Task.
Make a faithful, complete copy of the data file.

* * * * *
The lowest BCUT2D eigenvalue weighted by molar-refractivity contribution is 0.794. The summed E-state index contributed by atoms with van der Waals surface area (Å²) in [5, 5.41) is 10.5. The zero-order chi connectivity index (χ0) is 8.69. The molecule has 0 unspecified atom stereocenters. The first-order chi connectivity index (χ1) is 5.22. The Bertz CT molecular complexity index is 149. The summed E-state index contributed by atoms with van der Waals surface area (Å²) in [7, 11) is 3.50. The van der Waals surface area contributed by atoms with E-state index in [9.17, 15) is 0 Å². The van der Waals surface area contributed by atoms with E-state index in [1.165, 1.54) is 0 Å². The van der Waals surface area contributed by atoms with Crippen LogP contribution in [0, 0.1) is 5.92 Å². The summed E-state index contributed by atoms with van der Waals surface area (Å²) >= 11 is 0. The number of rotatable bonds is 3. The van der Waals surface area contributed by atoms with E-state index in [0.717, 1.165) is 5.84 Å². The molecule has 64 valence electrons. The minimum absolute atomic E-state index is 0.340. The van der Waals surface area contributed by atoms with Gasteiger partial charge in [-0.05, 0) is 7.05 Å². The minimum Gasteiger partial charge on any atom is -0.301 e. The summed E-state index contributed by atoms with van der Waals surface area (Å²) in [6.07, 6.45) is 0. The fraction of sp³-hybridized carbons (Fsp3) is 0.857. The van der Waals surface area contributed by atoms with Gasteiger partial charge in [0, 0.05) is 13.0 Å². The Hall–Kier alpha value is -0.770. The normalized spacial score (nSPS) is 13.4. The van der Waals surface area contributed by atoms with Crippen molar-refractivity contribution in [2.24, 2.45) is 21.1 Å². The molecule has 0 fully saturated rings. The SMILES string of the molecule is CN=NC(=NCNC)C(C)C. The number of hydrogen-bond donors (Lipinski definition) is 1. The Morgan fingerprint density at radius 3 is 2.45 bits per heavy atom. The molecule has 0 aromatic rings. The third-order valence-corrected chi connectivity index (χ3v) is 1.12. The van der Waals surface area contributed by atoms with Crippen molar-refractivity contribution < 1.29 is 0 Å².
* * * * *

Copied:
The lowest BCUT2D eigenvalue weighted by molar-refractivity contribution is 0.794. The summed E-state index contributed by atoms with van der Waals surface area (Å²) in [5, 5.41) is 10.5. The zero-order chi connectivity index (χ0) is 8.69. The molecule has 0 unspecified atom stereocenters. The first-order chi connectivity index (χ1) is 5.22. The Bertz CT molecular complexity index is 149. The summed E-state index contributed by atoms with van der Waals surface area (Å²) in [7, 11) is 3.50. The van der Waals surface area contributed by atoms with E-state index in [9.17, 15) is 0 Å². The van der Waals surface area contributed by atoms with E-state index in [1.165, 1.54) is 0 Å². The van der Waals surface area contributed by atoms with Crippen LogP contribution in [0, 0.1) is 5.92 Å². The summed E-state index contributed by atoms with van der Waals surface area (Å²) >= 11 is 0. The number of rotatable bonds is 3. The van der Waals surface area contributed by atoms with E-state index in [0.717, 1.165) is 5.84 Å². The molecule has 64 valence electrons. The minimum absolute atomic E-state index is 0.340. The van der Waals surface area contributed by atoms with Gasteiger partial charge in [-0.05, 0) is 7.05 Å². The minimum Gasteiger partial charge on any atom is -0.301 e. The summed E-state index contributed by atoms with van der Waals surface area (Å²) in [6.07, 6.45) is 0. The fraction of sp³-hybridized carbons (Fsp3) is 0.857. The van der Waals surface area contributed by atoms with Gasteiger partial charge in [0, 0.05) is 13.0 Å². The Hall–Kier alpha value is -0.770. The normalized spacial score (nSPS) is 13.4. The van der Waals surface area contributed by atoms with Crippen molar-refractivity contribution in [2.24, 2.45) is 21.1 Å². The molecule has 0 fully saturated rings. The SMILES string of the molecule is CN=NC(=NCNC)C(C)C. The number of hydrogen-bond donors (Lipinski definition) is 1. The Morgan fingerprint density at radius 3 is 2.45 bits per heavy atom. The molecule has 0 aromatic rings. The third-order valence-corrected chi connectivity index (χ3v) is 1.12. The van der Waals surface area contributed by atoms with Crippen molar-refractivity contribution < 1.29 is 0 Å².